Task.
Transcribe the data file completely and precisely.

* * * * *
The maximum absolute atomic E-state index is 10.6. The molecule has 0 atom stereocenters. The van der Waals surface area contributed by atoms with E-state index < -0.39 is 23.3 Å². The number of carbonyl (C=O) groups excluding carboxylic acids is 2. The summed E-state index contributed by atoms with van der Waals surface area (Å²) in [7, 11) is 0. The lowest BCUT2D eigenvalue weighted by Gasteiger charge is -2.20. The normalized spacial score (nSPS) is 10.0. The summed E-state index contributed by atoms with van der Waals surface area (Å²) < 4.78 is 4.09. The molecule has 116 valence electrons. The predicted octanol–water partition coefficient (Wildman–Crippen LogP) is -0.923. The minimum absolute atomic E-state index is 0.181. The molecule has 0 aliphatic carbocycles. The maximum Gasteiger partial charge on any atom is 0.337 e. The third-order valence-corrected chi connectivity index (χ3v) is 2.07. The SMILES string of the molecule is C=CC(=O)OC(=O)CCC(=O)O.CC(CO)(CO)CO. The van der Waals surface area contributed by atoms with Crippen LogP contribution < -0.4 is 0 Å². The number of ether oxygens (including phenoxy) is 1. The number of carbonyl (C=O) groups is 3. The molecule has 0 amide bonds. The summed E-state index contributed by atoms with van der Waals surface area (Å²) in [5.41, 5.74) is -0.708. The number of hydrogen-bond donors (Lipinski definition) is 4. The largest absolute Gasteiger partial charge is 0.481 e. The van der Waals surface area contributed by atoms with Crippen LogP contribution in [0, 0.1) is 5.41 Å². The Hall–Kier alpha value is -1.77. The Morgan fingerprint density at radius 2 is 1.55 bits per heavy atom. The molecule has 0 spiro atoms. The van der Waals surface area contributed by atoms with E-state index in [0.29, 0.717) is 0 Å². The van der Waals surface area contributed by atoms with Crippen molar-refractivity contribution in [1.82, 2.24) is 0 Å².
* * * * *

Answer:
The maximum absolute atomic E-state index is 10.6. The molecule has 0 atom stereocenters. The van der Waals surface area contributed by atoms with E-state index < -0.39 is 23.3 Å². The number of carbonyl (C=O) groups excluding carboxylic acids is 2. The summed E-state index contributed by atoms with van der Waals surface area (Å²) in [7, 11) is 0. The lowest BCUT2D eigenvalue weighted by Gasteiger charge is -2.20. The normalized spacial score (nSPS) is 10.0. The summed E-state index contributed by atoms with van der Waals surface area (Å²) < 4.78 is 4.09. The molecule has 116 valence electrons. The predicted octanol–water partition coefficient (Wildman–Crippen LogP) is -0.923. The minimum absolute atomic E-state index is 0.181. The molecule has 0 aliphatic carbocycles. The maximum Gasteiger partial charge on any atom is 0.337 e. The third-order valence-corrected chi connectivity index (χ3v) is 2.07. The SMILES string of the molecule is C=CC(=O)OC(=O)CCC(=O)O.CC(CO)(CO)CO. The van der Waals surface area contributed by atoms with Crippen LogP contribution < -0.4 is 0 Å². The number of ether oxygens (including phenoxy) is 1. The number of carbonyl (C=O) groups is 3. The molecule has 0 amide bonds. The summed E-state index contributed by atoms with van der Waals surface area (Å²) in [5.41, 5.74) is -0.708. The number of hydrogen-bond donors (Lipinski definition) is 4. The largest absolute Gasteiger partial charge is 0.481 e. The van der Waals surface area contributed by atoms with Crippen LogP contribution in [0, 0.1) is 5.41 Å². The Hall–Kier alpha value is -1.77. The Morgan fingerprint density at radius 2 is 1.55 bits per heavy atom. The molecule has 0 spiro atoms. The van der Waals surface area contributed by atoms with E-state index in [0.29, 0.717) is 0 Å². The van der Waals surface area contributed by atoms with Crippen molar-refractivity contribution in [1.82, 2.24) is 0 Å².